Nightmare on the High Seas

If art is about digging beneath the surfaces of things and restoring wholeness to human experience, run to see In The Soundless Awe, an important new play by Jayme McGhan and Andy Pederson now playing at Access Theater until Dec. 12. One of three plays in repertory with the New Light Theater Project (NLTP), it is beautifully produced and imaginatively directed by Sarah Norris, a founding artistic director of the NLTP company.

At the heart of the play is Captain Charles Butler McVay III, a highly decorated third generation Navy officer and the commander of the U.S.S. Indianapolis when two Japanese torpedoes struck it just after midnight on July 30, 1945. Three hundred men were killed in the first 12 minutes it took the ship to sink. Over the next five days, 900 more languished unsheltered on the high seas fighting sun, sharks, dehydration, starvation and exhaustion while anticipating rescue any minute. Three SOS signals had been sent as the ship went down but 600 more men would die before survivors were accidentally sighted by pilots on a routine patrol and rescued. It was the largest loss of life in U.S. naval history. McVay was court-martialed and found guilty of “failing to zigzag,” a way of steering to avoid enemy fire, although this maneuver was technically at the discretion of the commanding officer (himself).

How does one plumb such an experience: five days, 900 men and the mothers, fathers, wives and children forever caught in its vast net? This might have been a play about a Navy cover-up: its failure to provide standard destroyer escort for the ship (although six days earlier a destroyer was similarly torpedoed on the same route); and its mangled rescue operation that inexcusably left 900 men in the cold Pacific waters for five interminable days. But In The Soundless Awe is less about events—a sinking, court martial and suicide—than about an experience that is simply beyond the ability of the mind to grasp. What do we do with such an experience? What does it look like? What are its consequences for the survivors? For the families of those who did not survive? And for our navy and military, which in deflecting blame to one of its own, set the stage, the writers imply, for cover-ups to come in Vietnam and elsewhere. For us?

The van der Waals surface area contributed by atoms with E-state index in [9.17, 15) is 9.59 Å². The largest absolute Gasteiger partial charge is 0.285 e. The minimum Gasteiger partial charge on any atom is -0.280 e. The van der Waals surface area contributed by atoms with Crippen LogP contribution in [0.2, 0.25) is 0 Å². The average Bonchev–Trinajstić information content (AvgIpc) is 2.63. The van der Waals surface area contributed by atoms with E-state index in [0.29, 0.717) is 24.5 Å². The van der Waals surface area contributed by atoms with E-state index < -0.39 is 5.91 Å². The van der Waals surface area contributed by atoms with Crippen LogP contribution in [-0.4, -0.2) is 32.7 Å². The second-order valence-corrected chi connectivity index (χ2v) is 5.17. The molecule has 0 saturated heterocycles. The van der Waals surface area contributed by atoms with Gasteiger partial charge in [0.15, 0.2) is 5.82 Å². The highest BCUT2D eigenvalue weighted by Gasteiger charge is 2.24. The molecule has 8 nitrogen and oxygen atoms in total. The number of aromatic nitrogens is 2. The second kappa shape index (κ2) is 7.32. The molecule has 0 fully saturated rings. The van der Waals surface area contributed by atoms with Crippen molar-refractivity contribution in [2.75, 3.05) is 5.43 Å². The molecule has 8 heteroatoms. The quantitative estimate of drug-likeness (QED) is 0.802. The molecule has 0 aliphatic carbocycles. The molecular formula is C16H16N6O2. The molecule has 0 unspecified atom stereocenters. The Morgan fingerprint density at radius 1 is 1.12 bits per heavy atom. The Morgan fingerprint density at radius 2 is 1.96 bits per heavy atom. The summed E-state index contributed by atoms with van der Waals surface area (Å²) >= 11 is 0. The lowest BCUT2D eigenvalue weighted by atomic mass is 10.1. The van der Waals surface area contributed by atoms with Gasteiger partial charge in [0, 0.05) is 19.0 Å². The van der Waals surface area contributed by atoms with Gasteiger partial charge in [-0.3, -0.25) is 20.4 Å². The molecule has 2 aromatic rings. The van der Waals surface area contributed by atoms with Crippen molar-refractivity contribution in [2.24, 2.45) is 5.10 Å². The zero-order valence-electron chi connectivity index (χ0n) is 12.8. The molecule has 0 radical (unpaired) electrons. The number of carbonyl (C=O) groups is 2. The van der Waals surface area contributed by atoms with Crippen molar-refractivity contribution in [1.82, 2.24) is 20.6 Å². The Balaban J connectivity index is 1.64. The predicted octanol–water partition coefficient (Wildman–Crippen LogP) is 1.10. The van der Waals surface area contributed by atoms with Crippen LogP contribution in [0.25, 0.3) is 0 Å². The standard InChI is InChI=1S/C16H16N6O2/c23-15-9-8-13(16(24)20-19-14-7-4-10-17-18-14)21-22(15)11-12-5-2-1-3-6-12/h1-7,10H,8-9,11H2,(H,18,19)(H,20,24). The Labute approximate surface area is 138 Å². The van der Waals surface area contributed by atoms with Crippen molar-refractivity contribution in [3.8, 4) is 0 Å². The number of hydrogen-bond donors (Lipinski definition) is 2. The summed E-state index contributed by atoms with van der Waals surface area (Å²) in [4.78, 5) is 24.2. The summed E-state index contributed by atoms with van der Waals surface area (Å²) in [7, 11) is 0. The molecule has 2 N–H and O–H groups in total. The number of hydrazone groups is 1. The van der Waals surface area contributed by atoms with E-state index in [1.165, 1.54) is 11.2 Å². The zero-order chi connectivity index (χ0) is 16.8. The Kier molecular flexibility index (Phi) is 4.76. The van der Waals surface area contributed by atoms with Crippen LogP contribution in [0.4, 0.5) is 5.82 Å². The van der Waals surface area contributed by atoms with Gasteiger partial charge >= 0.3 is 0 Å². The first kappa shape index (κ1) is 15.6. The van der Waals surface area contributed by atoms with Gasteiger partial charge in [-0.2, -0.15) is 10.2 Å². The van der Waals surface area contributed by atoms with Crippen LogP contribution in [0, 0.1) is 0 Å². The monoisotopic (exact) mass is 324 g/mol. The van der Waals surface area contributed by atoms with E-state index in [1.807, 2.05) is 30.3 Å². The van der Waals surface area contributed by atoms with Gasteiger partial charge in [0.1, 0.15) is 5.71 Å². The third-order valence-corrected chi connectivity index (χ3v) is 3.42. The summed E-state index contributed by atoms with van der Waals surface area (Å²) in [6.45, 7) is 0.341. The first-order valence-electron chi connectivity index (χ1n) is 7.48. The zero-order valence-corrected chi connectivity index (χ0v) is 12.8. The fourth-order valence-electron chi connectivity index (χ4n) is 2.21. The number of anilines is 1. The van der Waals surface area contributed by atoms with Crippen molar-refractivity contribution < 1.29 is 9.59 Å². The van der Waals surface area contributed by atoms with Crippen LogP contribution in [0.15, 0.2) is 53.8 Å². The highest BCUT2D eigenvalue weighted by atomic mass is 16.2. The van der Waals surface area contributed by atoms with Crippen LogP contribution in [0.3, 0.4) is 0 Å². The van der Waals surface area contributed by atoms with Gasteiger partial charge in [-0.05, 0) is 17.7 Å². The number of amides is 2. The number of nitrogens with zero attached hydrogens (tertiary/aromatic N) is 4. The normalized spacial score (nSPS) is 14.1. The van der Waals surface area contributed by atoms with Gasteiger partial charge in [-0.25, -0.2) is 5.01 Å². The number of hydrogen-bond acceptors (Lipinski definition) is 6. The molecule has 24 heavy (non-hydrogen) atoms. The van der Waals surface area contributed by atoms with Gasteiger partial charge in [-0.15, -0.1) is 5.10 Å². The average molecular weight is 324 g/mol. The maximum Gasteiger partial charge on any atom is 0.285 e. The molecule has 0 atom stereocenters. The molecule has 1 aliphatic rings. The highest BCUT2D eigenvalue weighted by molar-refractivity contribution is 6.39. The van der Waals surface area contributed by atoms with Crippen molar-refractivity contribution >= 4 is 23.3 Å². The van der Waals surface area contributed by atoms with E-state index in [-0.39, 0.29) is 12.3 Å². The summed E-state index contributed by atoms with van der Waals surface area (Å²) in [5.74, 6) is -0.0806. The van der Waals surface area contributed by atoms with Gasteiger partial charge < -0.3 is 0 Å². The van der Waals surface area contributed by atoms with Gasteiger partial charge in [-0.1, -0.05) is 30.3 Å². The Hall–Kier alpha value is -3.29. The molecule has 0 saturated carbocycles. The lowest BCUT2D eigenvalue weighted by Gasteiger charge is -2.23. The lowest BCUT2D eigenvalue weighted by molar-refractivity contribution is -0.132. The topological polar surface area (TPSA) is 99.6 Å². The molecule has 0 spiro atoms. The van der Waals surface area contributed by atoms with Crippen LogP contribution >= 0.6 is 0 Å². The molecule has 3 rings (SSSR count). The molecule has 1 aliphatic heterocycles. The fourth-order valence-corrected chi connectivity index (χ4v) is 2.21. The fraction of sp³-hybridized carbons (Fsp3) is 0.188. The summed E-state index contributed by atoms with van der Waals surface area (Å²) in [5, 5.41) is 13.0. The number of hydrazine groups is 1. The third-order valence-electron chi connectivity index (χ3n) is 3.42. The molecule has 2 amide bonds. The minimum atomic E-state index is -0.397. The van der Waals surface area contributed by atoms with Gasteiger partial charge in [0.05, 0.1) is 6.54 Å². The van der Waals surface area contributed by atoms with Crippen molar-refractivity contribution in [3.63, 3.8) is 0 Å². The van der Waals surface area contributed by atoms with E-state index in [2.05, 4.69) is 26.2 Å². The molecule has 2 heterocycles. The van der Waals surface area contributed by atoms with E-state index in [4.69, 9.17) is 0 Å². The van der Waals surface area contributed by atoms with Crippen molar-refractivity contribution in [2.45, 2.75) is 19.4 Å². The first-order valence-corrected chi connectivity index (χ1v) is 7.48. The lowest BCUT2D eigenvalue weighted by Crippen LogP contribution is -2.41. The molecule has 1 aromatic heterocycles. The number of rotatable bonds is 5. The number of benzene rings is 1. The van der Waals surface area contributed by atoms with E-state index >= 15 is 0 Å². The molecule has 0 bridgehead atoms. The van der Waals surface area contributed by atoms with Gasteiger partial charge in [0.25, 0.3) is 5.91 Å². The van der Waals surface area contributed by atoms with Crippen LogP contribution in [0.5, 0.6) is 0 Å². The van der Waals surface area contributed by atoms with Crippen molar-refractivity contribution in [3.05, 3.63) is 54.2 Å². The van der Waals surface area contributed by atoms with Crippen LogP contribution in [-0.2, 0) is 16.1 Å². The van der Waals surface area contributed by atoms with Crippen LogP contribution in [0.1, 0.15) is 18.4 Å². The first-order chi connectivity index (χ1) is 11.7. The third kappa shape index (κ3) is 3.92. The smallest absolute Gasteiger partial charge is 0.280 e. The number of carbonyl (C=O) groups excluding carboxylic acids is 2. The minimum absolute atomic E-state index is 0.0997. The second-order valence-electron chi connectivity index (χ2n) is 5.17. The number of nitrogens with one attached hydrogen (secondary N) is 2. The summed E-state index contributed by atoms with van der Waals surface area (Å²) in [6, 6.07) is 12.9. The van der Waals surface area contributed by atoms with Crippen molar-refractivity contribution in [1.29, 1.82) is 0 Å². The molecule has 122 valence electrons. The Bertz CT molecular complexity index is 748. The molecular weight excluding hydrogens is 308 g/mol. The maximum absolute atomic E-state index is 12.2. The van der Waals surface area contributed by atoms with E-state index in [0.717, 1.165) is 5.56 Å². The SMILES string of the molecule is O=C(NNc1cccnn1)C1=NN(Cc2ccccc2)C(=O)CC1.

This is a deftly written and ambitious script that zigzags back and forth in real-time, in remembered time and in imagined time not so much as a way to tell us a story as to imitate the flow of mind itself in its perpetual return to the frozen moment, to the five days on the high seas which will forever imprison those who lived through it. On stage the bodies of the actors freeze and unfreeze as they play out the bits and pieces of this terrible scene: attempts of the Captain and his crew to distract themselves, delusions of help on a horizon, sharing the little water they had, discovering that a mate has lost a leg to a shark, the dying of the men one by one. A suggestive and repeating motif, the Gray Lady (Hallie Wage), a beautiful and tempting siren of death and release, pulls the dying off stage but also dances with McVay. The Captain imagines a meeting with his stern and distant father and plays cards with friends years after his court martial, but his mind always returns to those five days on the water until he steps out of time itself by raising a gun to his head.

The actors work in a theatrical style in which choreographed movement and gesture, video, lighting and sound matter as much as, or even more, than the words spoken. A stage direction includes a note: “nightmarish and Kafkaesque,” but so much more in the production is not in the script—the eerie blue light that bathes the stage when we first enter the theater; video clips noting each day on the water and how many men are still living. Phantasmagoria and metaphor are the keys to the excavation of the inner world of McVay, but also to a shared human interior. The creative direction of Norris and her brilliant creative and production team deepen the script and give the play its juice and strange beauty. The ensemble, who take on a variety of roles, are outstanding. The two actors who play McVay as a young man and as an old man, Chris Kipiniak and Leo Farley, are convincing.

In The Soundless Awe is a well-executed, well-conceived and beautifully produced play. What makes it important is that it enlarges the violated human dimension of a terrible event in our shared American history. It opens our hearts and imagination to the wartime experience of men who sacrificed for our common welfare. 

In Soundless Awe” runs until Dec. 12 at Access Theater (380 Broadway, 4th Floor, between White and Walker Sts.) in lower Manhattan. Performances run Thursday-Saturday at 8 p.m. Check for the exact schedule. Tickets are $15 and can be purchased by calling 800-838-3006 or visiting Limited blocks of free and discount tickets for veterans or active-duty personnel are available. Inquire at 

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